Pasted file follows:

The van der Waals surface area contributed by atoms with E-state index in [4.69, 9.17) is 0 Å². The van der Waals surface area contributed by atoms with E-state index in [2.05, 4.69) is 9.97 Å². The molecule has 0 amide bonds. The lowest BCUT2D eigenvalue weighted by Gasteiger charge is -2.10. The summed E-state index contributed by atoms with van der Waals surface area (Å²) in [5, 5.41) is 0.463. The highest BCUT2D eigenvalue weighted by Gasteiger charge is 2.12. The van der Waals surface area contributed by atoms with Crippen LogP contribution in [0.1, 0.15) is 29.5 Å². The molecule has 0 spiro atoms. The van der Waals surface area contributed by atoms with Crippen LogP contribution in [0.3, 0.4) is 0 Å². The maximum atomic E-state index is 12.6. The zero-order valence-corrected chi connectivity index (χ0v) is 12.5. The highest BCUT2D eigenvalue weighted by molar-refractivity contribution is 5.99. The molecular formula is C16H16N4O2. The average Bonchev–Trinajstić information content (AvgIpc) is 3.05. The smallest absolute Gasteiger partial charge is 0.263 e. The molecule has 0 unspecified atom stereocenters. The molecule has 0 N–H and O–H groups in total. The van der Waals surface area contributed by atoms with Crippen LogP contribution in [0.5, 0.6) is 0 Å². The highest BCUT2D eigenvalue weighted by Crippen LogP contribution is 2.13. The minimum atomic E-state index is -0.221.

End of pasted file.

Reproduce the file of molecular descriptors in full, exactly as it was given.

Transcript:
The van der Waals surface area contributed by atoms with E-state index in [4.69, 9.17) is 0 Å². The van der Waals surface area contributed by atoms with E-state index in [2.05, 4.69) is 9.97 Å². The molecule has 0 amide bonds. The lowest BCUT2D eigenvalue weighted by Gasteiger charge is -2.10. The summed E-state index contributed by atoms with van der Waals surface area (Å²) in [5, 5.41) is 0.463. The highest BCUT2D eigenvalue weighted by Gasteiger charge is 2.12. The van der Waals surface area contributed by atoms with Crippen LogP contribution in [0.1, 0.15) is 29.5 Å². The molecule has 0 spiro atoms. The van der Waals surface area contributed by atoms with Crippen LogP contribution in [0.3, 0.4) is 0 Å². The maximum atomic E-state index is 12.6. The zero-order valence-corrected chi connectivity index (χ0v) is 12.5. The highest BCUT2D eigenvalue weighted by molar-refractivity contribution is 5.99. The molecular formula is C16H16N4O2. The average Bonchev–Trinajstić information content (AvgIpc) is 3.05. The smallest absolute Gasteiger partial charge is 0.263 e. The molecule has 0 unspecified atom stereocenters. The molecule has 0 N–H and O–H groups in total. The van der Waals surface area contributed by atoms with Crippen LogP contribution in [0.5, 0.6) is 0 Å². The highest BCUT2D eigenvalue weighted by Crippen LogP contribution is 2.13. The minimum atomic E-state index is -0.221.